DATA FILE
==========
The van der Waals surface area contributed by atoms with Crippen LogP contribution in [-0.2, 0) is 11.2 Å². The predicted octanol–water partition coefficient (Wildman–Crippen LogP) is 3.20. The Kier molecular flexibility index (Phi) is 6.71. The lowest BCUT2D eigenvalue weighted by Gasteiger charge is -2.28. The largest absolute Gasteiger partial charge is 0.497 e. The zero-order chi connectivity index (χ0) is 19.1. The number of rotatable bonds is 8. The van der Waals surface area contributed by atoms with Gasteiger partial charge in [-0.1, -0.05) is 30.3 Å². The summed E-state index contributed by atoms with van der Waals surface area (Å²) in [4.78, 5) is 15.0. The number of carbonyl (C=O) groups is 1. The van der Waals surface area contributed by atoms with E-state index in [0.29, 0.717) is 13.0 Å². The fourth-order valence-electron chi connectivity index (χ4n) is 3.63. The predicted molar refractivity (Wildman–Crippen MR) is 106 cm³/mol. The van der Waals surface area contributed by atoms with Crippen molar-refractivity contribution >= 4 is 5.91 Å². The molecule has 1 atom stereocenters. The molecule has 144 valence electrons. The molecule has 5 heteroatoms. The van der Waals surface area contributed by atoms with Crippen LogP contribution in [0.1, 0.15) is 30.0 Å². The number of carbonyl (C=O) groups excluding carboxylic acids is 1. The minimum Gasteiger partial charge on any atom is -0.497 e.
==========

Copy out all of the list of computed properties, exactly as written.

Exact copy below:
The van der Waals surface area contributed by atoms with Crippen LogP contribution in [-0.2, 0) is 11.2 Å². The predicted octanol–water partition coefficient (Wildman–Crippen LogP) is 3.20. The Kier molecular flexibility index (Phi) is 6.71. The lowest BCUT2D eigenvalue weighted by Gasteiger charge is -2.28. The largest absolute Gasteiger partial charge is 0.497 e. The zero-order chi connectivity index (χ0) is 19.1. The number of rotatable bonds is 8. The van der Waals surface area contributed by atoms with Gasteiger partial charge in [-0.1, -0.05) is 30.3 Å². The summed E-state index contributed by atoms with van der Waals surface area (Å²) in [4.78, 5) is 15.0. The number of carbonyl (C=O) groups is 1. The van der Waals surface area contributed by atoms with E-state index in [0.29, 0.717) is 13.0 Å². The fourth-order valence-electron chi connectivity index (χ4n) is 3.63. The predicted molar refractivity (Wildman–Crippen MR) is 106 cm³/mol. The van der Waals surface area contributed by atoms with Crippen molar-refractivity contribution >= 4 is 5.91 Å². The molecule has 1 atom stereocenters. The molecule has 144 valence electrons. The molecule has 5 heteroatoms. The van der Waals surface area contributed by atoms with Crippen LogP contribution in [0.1, 0.15) is 30.0 Å². The number of carbonyl (C=O) groups excluding carboxylic acids is 1. The minimum Gasteiger partial charge on any atom is -0.497 e.